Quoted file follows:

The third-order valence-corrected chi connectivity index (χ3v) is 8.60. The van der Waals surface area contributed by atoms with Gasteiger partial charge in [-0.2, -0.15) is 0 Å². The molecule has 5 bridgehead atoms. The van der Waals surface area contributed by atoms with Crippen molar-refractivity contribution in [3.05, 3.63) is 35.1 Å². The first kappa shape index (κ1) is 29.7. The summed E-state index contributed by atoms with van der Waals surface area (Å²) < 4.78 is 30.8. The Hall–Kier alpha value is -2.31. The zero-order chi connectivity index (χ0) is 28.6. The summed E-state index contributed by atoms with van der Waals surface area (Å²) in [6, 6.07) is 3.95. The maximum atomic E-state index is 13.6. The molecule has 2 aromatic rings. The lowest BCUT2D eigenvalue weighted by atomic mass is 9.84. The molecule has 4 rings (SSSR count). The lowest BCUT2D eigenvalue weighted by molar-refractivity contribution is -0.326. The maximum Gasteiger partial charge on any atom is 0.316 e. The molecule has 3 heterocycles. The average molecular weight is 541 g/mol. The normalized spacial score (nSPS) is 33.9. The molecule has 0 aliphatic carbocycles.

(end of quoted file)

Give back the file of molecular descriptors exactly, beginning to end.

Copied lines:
The third-order valence-corrected chi connectivity index (χ3v) is 8.60. The van der Waals surface area contributed by atoms with Gasteiger partial charge in [-0.2, -0.15) is 0 Å². The molecule has 5 bridgehead atoms. The van der Waals surface area contributed by atoms with Crippen molar-refractivity contribution in [3.05, 3.63) is 35.1 Å². The first kappa shape index (κ1) is 29.7. The summed E-state index contributed by atoms with van der Waals surface area (Å²) < 4.78 is 30.8. The Hall–Kier alpha value is -2.31. The zero-order chi connectivity index (χ0) is 28.6. The summed E-state index contributed by atoms with van der Waals surface area (Å²) in [6, 6.07) is 3.95. The maximum atomic E-state index is 13.6. The molecule has 2 aromatic rings. The lowest BCUT2D eigenvalue weighted by atomic mass is 9.84. The molecule has 4 rings (SSSR count). The lowest BCUT2D eigenvalue weighted by molar-refractivity contribution is -0.326. The maximum Gasteiger partial charge on any atom is 0.316 e. The molecule has 3 heterocycles. The average molecular weight is 541 g/mol. The normalized spacial score (nSPS) is 33.9. The molecule has 0 aliphatic carbocycles.